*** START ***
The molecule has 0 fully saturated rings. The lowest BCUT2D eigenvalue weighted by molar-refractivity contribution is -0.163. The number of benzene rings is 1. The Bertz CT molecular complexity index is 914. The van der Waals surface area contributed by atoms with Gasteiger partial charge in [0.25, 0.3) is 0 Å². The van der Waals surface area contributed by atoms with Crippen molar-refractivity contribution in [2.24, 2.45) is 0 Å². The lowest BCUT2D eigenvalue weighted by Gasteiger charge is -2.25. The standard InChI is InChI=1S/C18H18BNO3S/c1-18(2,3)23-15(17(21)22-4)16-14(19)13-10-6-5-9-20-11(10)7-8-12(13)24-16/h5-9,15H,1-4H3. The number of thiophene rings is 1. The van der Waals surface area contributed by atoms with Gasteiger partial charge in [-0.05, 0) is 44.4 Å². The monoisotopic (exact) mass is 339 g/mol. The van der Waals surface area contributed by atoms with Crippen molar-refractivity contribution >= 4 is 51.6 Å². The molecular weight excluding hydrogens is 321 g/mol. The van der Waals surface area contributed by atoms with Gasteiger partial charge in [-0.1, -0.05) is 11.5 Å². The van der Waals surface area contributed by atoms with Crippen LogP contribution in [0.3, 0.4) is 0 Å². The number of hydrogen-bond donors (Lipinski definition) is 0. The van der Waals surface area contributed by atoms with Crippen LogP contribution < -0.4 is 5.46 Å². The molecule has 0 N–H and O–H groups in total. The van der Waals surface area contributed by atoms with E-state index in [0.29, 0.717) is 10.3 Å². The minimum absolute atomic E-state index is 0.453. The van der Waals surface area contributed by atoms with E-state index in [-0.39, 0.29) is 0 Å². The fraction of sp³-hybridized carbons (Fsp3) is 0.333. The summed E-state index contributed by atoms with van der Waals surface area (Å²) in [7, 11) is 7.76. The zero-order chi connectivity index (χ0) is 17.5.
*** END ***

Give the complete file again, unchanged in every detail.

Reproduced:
The molecule has 0 fully saturated rings. The lowest BCUT2D eigenvalue weighted by molar-refractivity contribution is -0.163. The number of benzene rings is 1. The Bertz CT molecular complexity index is 914. The van der Waals surface area contributed by atoms with Gasteiger partial charge in [0.25, 0.3) is 0 Å². The van der Waals surface area contributed by atoms with Crippen molar-refractivity contribution in [2.24, 2.45) is 0 Å². The lowest BCUT2D eigenvalue weighted by Gasteiger charge is -2.25. The standard InChI is InChI=1S/C18H18BNO3S/c1-18(2,3)23-15(17(21)22-4)16-14(19)13-10-6-5-9-20-11(10)7-8-12(13)24-16/h5-9,15H,1-4H3. The number of thiophene rings is 1. The van der Waals surface area contributed by atoms with Gasteiger partial charge in [-0.05, 0) is 44.4 Å². The monoisotopic (exact) mass is 339 g/mol. The van der Waals surface area contributed by atoms with Crippen molar-refractivity contribution >= 4 is 51.6 Å². The molecular weight excluding hydrogens is 321 g/mol. The van der Waals surface area contributed by atoms with Gasteiger partial charge in [-0.1, -0.05) is 11.5 Å². The van der Waals surface area contributed by atoms with Crippen LogP contribution in [0.3, 0.4) is 0 Å². The number of hydrogen-bond donors (Lipinski definition) is 0. The van der Waals surface area contributed by atoms with Crippen LogP contribution < -0.4 is 5.46 Å². The molecule has 0 N–H and O–H groups in total. The van der Waals surface area contributed by atoms with E-state index in [0.29, 0.717) is 10.3 Å². The minimum absolute atomic E-state index is 0.453. The van der Waals surface area contributed by atoms with E-state index in [-0.39, 0.29) is 0 Å². The fraction of sp³-hybridized carbons (Fsp3) is 0.333. The summed E-state index contributed by atoms with van der Waals surface area (Å²) in [7, 11) is 7.76. The zero-order chi connectivity index (χ0) is 17.5.